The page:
I’m one of the curators who is working with Maria Balshaw on the exhibition of West African art that’ll open in June 2012. The exhibition’s called We Face Forward and will show at the Whitworth, Manchester Art Gallery, and the Gallery of Costume at Platt Hall. In a few weeks time, I’m off to Bamako in Mali to see the photography biennale there.
The brick for the obelisk is from terraced houses in the Bowes Street area of Moss Side, near to the old Stagecoach bus shed. GB Building Solutions supplied the brick, which was them crushed into aggregate by Offerton Sand and Gravel.
The Whitworth Park Obelisk
On Monday 6 June this new sculpture by Cyprien Gaillard was installed in Whitworth Park. Occupying a plinth that has been empty since the Second World War, the Whitworth Park Obelisk is made from recycled brick from demolished terraced houses in Bowes Street, Moss Side, and concrete from the 1960s flats that were on either side of Bonsall Street in Hulme.
The sculpture wouldn’t have been possible without the support of Councillors Mary Murphy and Alistair Cox, Manchester City Council, GB Building Solutions and Manchester Metropolitan University.
It was made by Stockley (Manchester), Thorp Precast (Staffordshire) and Offerton Sand and Gravel (Stockport).
Photo: Martin Stalker
The Land Between Us closes on Sunday 23 January, so there are just a few days left to catch the show.
The Whitworth has been very fortunate to be able to purchase the installation by Nikhil Chopra that’s part of the exhibition. Yog Raj Chitrakar: Memory Drawing X is presentation of a walk that Chopra performed from the north to the south of his home city of Mumbai. Photographs of him making the journey, the clothes he wore, the haversack that he carried on his back, and the vast charcoal drawing on canvas that was in this bag are all on show.
After hearing exhibition-inspired poetry from John McAuliffe, the final talk of the day was from Israel born artists Larissa Sansour and Oreet Ashery on their experimental graphic novel The Novel of Nonel and Vovel. In the novel Larissa and Oreet become superheroes, a device which is used to explore day to day life and politics in Palestine.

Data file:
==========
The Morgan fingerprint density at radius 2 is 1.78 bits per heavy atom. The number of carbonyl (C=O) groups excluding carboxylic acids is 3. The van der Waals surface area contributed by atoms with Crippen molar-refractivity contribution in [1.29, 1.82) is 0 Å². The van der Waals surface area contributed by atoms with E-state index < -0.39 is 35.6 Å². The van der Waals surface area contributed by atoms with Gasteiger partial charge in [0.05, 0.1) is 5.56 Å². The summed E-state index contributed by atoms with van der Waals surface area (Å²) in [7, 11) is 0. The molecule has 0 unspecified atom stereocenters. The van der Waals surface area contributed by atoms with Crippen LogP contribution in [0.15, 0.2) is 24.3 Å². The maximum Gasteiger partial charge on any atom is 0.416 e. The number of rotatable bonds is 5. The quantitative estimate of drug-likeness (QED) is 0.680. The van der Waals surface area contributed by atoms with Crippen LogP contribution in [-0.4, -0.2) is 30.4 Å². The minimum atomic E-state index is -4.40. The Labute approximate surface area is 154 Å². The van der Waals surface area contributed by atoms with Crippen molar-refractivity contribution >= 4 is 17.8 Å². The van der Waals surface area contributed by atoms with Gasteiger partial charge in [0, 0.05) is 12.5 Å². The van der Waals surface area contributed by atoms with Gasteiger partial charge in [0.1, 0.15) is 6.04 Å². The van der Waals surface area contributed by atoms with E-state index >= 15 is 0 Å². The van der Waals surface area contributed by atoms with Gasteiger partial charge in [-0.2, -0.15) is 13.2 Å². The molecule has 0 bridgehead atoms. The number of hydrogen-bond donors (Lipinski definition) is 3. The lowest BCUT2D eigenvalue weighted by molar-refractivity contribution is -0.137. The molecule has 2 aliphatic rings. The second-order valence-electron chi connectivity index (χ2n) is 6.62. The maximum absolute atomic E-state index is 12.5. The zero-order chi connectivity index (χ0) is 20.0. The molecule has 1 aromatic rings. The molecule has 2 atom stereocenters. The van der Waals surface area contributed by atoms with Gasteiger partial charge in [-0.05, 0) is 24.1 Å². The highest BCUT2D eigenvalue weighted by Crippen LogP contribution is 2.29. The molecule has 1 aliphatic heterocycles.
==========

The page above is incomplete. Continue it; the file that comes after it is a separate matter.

Oreet on the ideas behind the book “Palestine is a place in which fantasy does not seem so far fetched, for instance I became a weapons instructor at 19 due to military conscription. And so the idea of a superhero book seemed to make sense, we could deconstruct the situation whilst making the politics more accessible.”
Larissa on the links between politics and her art “We make art about what we know, and in our case we have to make art about politics.”
Larissa Sansour’s video work Soup Over Bethlehem (2006) continues to show as part of the exhibition. For more information on Oreet Ashery visit her website.
After a screening of The Genome Chronicles directed by John Akomfrah (formerly of Black Audio Film Collective) we were priviledged to hear one of Africa’s most celebrated contemporary artists Romuald Hazoumé in conversation with Elisabeth Lalouschek of the October Gallery in London.
Romuald detailed the tradition and symbolism in his work, however it was most inspiring to learn about what inspires him to make artwork about his homeland.
“I don’t always know where I am, or where I’m going, but I certainly know where I’m from.
I am always making art for my community, because I know them the best and I want to help them to be more open.”
Explore the Romuald Hazoumé collection at the October Gallery here